SIMFEROPOL, Ukraine — Fights broke out in the Crimean capital on Wednesday between demonstrators for and against Ukraine’s new provisional government in Kiev. The Kremlin ordered unannounced war games in western Russia. By the looks of it, a Russian military intervention on behalf of ethnic Russians living in Ukraine seemed more likely than ever.
On the ground in Simferopol, however, the situation is rather different. The explosive atmosphere of the past days has been defused, not exacerbated. And the chance that Crimea, a former Russian possession, will split off and appeal for President Vladimir Putin’s protection is smaller today than it has been in days past.
The phantom of Crimean separatism has spooked Ukraine since the country’s independence from the Soviet Union in 1991. Crimean and Russian politicians alike have found populist gain in the notion of the Black Sea peninsula finally coming home to Mother Russia. But it seems nobody is ready to push as far as secession, since the status quo is much more beneficial to both the local pro-Russia lobby and Kremlin geostrategists.
From afar, the scuffles outside the Crimean parliament looked like a brewing storm between Russian nationalists on the one side and Ukraine loyalists — including Crimea’s ethnic Tatar minority — on the other. In fact, the leaders of the two sides are in constant contact with each other and have a common enemy: the outsiders whom ousted President Viktor Yanukovych installed from his eastern Ukrainian stronghold in the city of Donetsk.
“Separatism is just a show,” said Lenur Yunusov, editor of the Simferopol news site 15minut.org. “The fight for political posts and getting rid of the guys from Donetsk are much more important.”
Refat Chubarov, the head of the Crimean Tatar community, and Sergei Aksyonov, leader of the Russian Unity Party, appeared together outside the regional parliament on Wednesday and called for calm. Both were marginalized by the old regime. Both support Ukraine’s territorial integrity.
Crimea’s independence is the last thing pro-Russia politicians want, Yunusov said: “For them it’s better to be in Ukraine and get money from Moscow. They don’t want to split off.”
By bringing out thousands of men, many with the physiques of wrestlers, the well-organized Tatar community convinced the parliament to cancel a special session that could have discussed a referendum on Crimean independence.
Now representatives of Crimea’s three biggest ethnic groups — Russians, Ukrainians, and Tatars — will sit down and negotiate the formation of a new regional government, said Liliya Muslimova, Chubarov’s spokeswoman.
Fisticuffs and bloody noses appeared unavoidable as pro-Kiev protestors pushed through a spindly police line to a considerably smaller pro-Moscow rally.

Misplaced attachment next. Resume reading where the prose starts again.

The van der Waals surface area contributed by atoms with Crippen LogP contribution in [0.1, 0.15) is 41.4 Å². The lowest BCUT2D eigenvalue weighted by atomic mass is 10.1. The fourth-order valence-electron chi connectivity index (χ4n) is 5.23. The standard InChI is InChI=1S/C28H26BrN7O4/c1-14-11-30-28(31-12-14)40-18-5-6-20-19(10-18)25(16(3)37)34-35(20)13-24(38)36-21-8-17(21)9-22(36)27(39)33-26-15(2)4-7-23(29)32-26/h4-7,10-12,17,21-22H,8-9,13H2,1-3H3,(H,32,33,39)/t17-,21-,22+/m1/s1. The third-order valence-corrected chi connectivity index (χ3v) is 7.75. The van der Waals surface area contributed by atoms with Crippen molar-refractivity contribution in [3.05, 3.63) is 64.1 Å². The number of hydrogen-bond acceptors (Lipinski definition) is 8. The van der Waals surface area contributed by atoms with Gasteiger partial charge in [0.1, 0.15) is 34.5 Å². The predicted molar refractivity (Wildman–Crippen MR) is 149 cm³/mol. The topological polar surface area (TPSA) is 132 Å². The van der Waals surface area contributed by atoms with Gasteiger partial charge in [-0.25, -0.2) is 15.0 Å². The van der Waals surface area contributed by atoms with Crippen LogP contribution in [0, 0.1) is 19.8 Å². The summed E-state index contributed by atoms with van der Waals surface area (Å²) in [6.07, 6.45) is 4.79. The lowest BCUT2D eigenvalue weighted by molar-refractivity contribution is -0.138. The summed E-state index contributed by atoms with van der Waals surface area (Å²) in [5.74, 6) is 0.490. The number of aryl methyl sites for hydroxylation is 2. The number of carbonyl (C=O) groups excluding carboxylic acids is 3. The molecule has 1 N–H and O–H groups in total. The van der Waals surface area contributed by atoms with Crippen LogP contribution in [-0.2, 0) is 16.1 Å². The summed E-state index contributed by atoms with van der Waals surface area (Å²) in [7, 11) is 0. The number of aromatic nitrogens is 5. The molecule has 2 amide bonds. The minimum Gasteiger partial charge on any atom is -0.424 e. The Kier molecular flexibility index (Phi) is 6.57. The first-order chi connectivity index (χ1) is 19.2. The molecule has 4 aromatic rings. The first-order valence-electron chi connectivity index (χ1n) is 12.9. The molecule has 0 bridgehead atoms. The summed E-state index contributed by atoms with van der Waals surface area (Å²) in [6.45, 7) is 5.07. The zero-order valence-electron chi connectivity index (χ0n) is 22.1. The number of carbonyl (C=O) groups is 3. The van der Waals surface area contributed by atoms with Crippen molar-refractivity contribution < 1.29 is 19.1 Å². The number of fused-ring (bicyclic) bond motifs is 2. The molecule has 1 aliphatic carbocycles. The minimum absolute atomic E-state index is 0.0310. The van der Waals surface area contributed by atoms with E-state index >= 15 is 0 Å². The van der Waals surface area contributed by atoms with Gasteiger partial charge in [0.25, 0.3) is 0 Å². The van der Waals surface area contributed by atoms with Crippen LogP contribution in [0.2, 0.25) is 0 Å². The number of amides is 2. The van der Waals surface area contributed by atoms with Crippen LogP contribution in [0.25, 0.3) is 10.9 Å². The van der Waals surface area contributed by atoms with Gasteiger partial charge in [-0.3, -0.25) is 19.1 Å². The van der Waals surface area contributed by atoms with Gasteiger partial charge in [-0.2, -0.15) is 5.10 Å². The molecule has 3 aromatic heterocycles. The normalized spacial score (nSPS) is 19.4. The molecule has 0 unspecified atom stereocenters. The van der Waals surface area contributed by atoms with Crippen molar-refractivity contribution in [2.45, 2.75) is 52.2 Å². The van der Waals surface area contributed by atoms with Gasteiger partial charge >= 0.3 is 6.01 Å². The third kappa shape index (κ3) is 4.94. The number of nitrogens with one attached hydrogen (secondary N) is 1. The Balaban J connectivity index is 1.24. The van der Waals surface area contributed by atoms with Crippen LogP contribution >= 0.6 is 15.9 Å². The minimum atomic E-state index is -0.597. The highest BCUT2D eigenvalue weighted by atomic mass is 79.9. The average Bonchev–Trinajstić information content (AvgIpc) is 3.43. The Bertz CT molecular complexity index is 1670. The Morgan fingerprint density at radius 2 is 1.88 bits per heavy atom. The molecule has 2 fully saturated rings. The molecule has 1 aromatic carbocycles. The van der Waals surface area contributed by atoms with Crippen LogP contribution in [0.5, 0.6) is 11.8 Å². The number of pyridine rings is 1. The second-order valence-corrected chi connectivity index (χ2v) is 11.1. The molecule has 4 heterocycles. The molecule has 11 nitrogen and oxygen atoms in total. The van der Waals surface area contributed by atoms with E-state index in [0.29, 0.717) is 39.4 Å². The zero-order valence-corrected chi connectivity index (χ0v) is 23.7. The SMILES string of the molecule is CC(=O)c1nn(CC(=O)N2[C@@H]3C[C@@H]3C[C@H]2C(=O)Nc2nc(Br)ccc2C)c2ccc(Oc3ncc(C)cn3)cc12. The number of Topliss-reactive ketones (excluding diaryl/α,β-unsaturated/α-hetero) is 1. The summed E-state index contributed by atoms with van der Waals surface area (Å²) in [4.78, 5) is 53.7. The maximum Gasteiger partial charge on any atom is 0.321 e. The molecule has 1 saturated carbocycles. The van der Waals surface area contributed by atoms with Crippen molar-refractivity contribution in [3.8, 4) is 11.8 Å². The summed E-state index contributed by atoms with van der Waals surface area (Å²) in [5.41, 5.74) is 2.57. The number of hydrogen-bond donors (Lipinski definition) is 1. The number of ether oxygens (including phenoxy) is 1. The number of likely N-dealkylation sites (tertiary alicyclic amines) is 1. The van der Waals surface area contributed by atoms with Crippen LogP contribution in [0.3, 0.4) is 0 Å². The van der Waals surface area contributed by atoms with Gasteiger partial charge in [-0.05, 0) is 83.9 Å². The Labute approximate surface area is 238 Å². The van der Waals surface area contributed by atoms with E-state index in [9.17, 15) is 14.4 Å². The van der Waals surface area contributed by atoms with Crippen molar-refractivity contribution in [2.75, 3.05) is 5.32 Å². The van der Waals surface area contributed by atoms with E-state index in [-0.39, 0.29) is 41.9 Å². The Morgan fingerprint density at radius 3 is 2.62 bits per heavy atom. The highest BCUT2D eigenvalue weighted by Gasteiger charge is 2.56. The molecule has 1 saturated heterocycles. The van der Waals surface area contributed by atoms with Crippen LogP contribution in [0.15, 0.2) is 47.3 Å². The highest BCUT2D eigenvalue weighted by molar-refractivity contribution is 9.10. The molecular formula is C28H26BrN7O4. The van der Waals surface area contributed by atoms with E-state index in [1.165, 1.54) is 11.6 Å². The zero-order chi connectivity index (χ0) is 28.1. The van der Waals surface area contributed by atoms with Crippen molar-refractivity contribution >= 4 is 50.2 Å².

Protesters chanting “Russia! Russia!” were surprisingly incoherent about what they really wanted. The most frequent answer to the question of whether Crimea should break off and become a part of Russia was that Ukraine should join the Moscow-led Customs Union and not the European Union. The Customs Union, consisting of Russia, Kazakhstan, and Belarus, is the Kremlin’s latest plan to stand up to the West and create a regional powerhouse of its own.
There was little nationalistic fervor among the pro-Russia protestors. The Tatars, who are Muslim, were not targeted because of their ethnicity or religion — but because of their unequivocal support for the new authorities in Kiev, whom the Kremlin has branded fascists.
By conducting military exercises close to Ukraine’s border, Putin is giving the finger to the interim government and its western allies, without facing any consequences. The Kremlin understands perfectly well that keeping a naval base in Crimea is much more useful than annexing the entire peninsula, since it is Ukraine’s most vulnerable part.
Crimea, which dangles into the Black Sea, is often called “the balls of Ukraine,” because whenever Russia needs to, it can give a tight squeeze. In the long run, squeezing is more effective than castration.
Officially, the Kremlin considers the provisional government in Kiev illegitimate. Yet Yanukovych’s whereabouts remain unknown, though rumors persist he may be in Crimea. It’s plausible that he is hiding at the Russian Navy base in Sevastopol — a sort of diplomatic no-man’s-land like the Moscow airport transit lounge that was National Security Agency defector Edward Snowden’s temporary refuge last summer.
As long as Yanukovych isn’t found, the Kremlin can continue to pretend he’s still Ukraine’s president.
Russia’s cautiousness in making any rash moves over Crimea was evident Tuesday, when Russian lawmaker Leonid Slutsky visited Simferopol. A member of nationalist firebrand Vladimir Zhirinovsky’s party, Slutsky pussyfooted around the question of what Russia would actually do for Crimea’s ethnic Russians.
“In the case of any provocations against the inhabitants in the east and southeast of Ukraine, and the Republic of Crimea, we also have corresponding, appropriate measures,” he declared stiffly, while members of the local Russian community begged him for financial aid and complained that Moscow TV channels were ignoring them.
As demonstrators from both sides gradually dispersed from the Crimean parliament this afternoon, an older Russian woman started wailing that a man had been killed.
Like everything else here, there was a kernel of truth.
A man had in fact died — of a heart attack.
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